All I know about my kin are the few stories that were told in high rotation. When I think about old white men’s bones, I see my Opa’s hands.

Helmut Mowe was a foreboding figure. Born in 1907, he would have been 114 this year. He was strong and he was stern. My mother says Opa was a socialist who saw Hitler coming in the 1920’s. I’m told that he faked an injury to get out of fighting in the war but was forced to work as a machinist. Legend has it that he was a good and honest man and when the war ended, he was unsettlingly quiet because he’d lost all faith in humanity.

Before the war, Opa was a blacksmith who fit horses. His hands were twice the size of a horseshoe and just as gnarly. When I was eight, we spent the summer in Germany. He’d squeeze my knees so hard that I’d be on the brink of tears yet his blue eyes twinkled love back at me. I imagine he was trying to toughen me up, to prepare me, you know – because life is hard.

I’ve heard that some men who survive war lie about what they saw and what they did. Was Opa really a machinist? What if his murderous Nazi crimes are what I move around when I’m sleeping. No, it couldn’t be.

My friend asks me to soften around the idea that murder is the theme of the dream. What if the bones are more symbolic? What if the bones are trauma that doesn’t want to surface?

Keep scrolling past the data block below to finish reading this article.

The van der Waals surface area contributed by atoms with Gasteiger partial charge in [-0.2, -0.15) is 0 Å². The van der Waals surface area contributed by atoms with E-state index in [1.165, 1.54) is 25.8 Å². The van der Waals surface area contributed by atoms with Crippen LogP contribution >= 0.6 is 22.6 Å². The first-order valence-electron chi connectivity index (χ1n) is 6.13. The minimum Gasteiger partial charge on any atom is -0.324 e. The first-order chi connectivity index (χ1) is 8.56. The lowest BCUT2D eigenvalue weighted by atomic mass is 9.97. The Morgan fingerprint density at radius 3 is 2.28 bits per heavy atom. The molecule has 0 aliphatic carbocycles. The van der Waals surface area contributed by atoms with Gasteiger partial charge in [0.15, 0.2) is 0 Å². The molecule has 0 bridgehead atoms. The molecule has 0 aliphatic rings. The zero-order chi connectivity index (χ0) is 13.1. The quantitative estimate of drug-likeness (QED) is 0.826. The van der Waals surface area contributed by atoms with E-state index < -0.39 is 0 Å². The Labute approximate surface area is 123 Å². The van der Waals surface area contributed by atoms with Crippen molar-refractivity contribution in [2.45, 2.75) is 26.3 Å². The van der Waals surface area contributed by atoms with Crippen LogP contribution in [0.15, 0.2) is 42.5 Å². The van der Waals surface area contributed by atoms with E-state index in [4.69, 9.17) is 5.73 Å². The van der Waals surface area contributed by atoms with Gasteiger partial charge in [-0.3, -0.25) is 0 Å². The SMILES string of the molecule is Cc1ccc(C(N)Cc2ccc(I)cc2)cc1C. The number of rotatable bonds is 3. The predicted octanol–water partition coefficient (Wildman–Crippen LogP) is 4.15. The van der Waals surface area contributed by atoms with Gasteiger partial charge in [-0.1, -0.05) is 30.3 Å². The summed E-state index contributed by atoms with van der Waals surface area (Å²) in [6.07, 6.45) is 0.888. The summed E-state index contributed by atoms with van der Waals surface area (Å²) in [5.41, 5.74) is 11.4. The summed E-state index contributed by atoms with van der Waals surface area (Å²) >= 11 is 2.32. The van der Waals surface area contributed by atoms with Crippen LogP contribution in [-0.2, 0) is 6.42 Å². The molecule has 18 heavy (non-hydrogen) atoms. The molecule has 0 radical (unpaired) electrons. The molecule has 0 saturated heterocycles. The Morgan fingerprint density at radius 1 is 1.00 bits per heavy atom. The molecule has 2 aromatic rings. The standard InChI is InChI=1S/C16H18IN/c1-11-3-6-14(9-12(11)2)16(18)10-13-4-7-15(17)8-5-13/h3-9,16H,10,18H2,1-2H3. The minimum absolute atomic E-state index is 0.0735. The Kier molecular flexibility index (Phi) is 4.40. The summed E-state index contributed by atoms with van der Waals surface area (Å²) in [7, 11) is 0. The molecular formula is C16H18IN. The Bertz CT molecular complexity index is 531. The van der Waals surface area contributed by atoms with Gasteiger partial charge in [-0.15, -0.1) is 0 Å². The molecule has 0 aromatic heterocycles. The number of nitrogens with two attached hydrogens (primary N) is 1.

In a flash, I remember that Opa’s mom died when he was two. He grew up motherless and was in his twenties during WWII. Of course, he experienced trauma. Maybe he wants it to put to rest and wants me to do it because I was his favourite grandchild.

By the end of our conversation, I accept this interpretation of things. It makes sense. My friend says dreams are nature naturing her way through us. Nature could be revealing ancestral trauma. The dream has reminded me of the loss of matriarchy on my mother’s side. I feel a little empathy there. A little closer to something.

My friend suggests that I plant something in his honour: bury the roots of something vibrant and living to counteract the remnants of trauma.

I planted gladioli bulbs for him and for good measure, I throw in a few for my mother. Years pass. I figured I was done with that dream.

But then a couple of weeks ago, I had it again.

I’m in Beacon Hill Park. The bones are buried here. The authorities are on the way. My kids aren’t around. I’m in trouble. Still outrunning a crime that I don’t remember committing. The bones of the dead are still an old white man and I’m still responsible for keeping them hidden.

This same week I read an article about a pub on Hornby Island, our yearly vacation spot, just off the coast of central Vancouver Island. They were doing renovations and found bones that might belong to the K’ómoks First Nations. A stop work order was issued and some conflict ensued. The bones remind me of my dream, and I start making new connections about my life here in Canada.

Hiding a crime that I don’t remember committing. Genocide. Responsible for keeping the secrets of old white men. Settlers. The authority I fear feels the same as taxes. Government of Canada. Guilt and no memory. Canadian.